A recent survey by CentSai Adulting should serve as a bit of a wake-up call for parents of college-bound teens. The survey showed that while 76% of teens felt that a college education was worth the cost, the majority said they are only willing to incur up to $10,000 in debt to get a degree, with less than 1/4 saying they were willing to borrow $20,000.

The average debt for college graduates in recent years has been just under $30,000. While it’s true that not all students borrow for college, it’s also true that there is a big difference between $10,000 and $30,000, and we as parents have a responsibility to our kids to help them be realistic about what college costs, how it gets paid for, what alternatives exist to earn degrees at lower cost, and what impact student debt will have on their adult lives.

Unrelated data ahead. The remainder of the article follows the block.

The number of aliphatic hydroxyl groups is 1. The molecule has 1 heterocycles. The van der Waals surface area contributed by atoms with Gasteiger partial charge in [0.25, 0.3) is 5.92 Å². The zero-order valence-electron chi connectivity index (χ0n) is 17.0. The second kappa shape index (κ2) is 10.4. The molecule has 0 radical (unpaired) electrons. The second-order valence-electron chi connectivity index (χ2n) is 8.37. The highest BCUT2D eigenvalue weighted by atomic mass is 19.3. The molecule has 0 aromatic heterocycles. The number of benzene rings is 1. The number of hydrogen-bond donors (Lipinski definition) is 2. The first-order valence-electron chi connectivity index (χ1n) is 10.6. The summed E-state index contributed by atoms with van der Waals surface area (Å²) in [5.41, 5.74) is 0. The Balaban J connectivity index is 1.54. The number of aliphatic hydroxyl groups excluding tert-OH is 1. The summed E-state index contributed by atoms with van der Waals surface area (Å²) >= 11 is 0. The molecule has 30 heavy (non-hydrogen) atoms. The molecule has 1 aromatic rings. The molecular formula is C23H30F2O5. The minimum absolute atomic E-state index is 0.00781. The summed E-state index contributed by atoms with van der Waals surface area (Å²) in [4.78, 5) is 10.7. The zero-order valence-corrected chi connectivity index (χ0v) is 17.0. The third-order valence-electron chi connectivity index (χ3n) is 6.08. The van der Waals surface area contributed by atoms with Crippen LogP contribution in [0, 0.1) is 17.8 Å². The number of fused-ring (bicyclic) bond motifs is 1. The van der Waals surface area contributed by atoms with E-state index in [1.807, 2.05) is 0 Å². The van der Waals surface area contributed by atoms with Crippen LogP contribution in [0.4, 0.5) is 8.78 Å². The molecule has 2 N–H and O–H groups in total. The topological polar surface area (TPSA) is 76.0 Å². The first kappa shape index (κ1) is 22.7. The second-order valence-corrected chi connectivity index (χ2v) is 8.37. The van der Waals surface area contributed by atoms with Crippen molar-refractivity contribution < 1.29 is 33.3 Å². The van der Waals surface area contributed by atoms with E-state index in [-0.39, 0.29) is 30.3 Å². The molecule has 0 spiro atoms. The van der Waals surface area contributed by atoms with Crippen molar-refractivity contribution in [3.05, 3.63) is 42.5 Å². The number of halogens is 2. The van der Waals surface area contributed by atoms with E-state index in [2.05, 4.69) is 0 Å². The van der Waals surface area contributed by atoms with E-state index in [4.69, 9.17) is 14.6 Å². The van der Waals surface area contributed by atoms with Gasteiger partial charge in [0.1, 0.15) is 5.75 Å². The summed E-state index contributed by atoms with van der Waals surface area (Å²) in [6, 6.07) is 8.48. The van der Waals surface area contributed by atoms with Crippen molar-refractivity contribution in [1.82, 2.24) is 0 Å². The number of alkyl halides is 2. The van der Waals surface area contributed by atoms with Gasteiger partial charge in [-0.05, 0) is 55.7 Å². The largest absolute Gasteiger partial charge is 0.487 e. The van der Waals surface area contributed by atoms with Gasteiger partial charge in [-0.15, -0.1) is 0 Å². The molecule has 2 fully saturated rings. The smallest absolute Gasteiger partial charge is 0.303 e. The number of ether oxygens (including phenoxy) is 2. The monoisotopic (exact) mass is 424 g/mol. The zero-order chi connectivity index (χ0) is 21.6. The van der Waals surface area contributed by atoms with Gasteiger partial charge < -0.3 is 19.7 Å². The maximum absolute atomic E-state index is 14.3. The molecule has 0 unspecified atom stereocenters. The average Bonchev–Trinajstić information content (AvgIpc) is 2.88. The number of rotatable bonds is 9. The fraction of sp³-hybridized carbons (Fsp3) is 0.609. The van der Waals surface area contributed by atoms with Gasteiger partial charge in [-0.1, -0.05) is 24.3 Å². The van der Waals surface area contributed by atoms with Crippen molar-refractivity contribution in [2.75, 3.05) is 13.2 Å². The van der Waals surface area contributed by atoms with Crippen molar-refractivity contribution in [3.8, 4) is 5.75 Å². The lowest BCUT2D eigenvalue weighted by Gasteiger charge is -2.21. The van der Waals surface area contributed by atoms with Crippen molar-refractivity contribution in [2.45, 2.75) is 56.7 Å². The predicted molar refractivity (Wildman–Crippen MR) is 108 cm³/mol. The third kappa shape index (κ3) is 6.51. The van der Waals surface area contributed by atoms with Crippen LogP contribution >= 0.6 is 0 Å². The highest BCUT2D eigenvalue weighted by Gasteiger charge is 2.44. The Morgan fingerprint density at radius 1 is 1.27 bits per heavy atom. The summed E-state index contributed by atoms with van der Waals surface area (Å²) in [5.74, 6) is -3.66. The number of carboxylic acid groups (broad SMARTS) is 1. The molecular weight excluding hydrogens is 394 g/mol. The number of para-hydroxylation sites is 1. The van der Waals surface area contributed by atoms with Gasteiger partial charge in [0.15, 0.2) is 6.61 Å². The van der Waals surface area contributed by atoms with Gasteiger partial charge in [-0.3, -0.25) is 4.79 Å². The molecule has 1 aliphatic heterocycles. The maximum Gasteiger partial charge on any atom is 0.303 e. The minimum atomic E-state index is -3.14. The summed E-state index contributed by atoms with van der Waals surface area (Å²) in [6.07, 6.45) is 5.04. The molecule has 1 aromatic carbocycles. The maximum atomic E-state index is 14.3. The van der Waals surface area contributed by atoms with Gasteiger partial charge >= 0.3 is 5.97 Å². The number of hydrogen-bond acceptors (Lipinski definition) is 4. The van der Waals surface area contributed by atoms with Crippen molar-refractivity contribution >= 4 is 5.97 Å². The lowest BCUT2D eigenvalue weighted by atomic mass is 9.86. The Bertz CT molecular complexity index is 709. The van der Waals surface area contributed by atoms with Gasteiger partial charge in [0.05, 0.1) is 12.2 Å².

A good starting point– besides a conversation with your teen about what you’re willing and able to pay– is the website of your state’s flagship public university. Public schools tend to be pretty transparent about costs and financial aid, especially merit awards. Let your student explore the difference in costs between in-state public and the private schools they’re interested in. In addition, they can find out about merit awards for which they’re likely to be eligible at each school and use the school’s net price calculator. Next stop: the Federal student aid website to learn about loans and calculate likely debt upon graduation, based on the difference between what you can pay and what a school costs.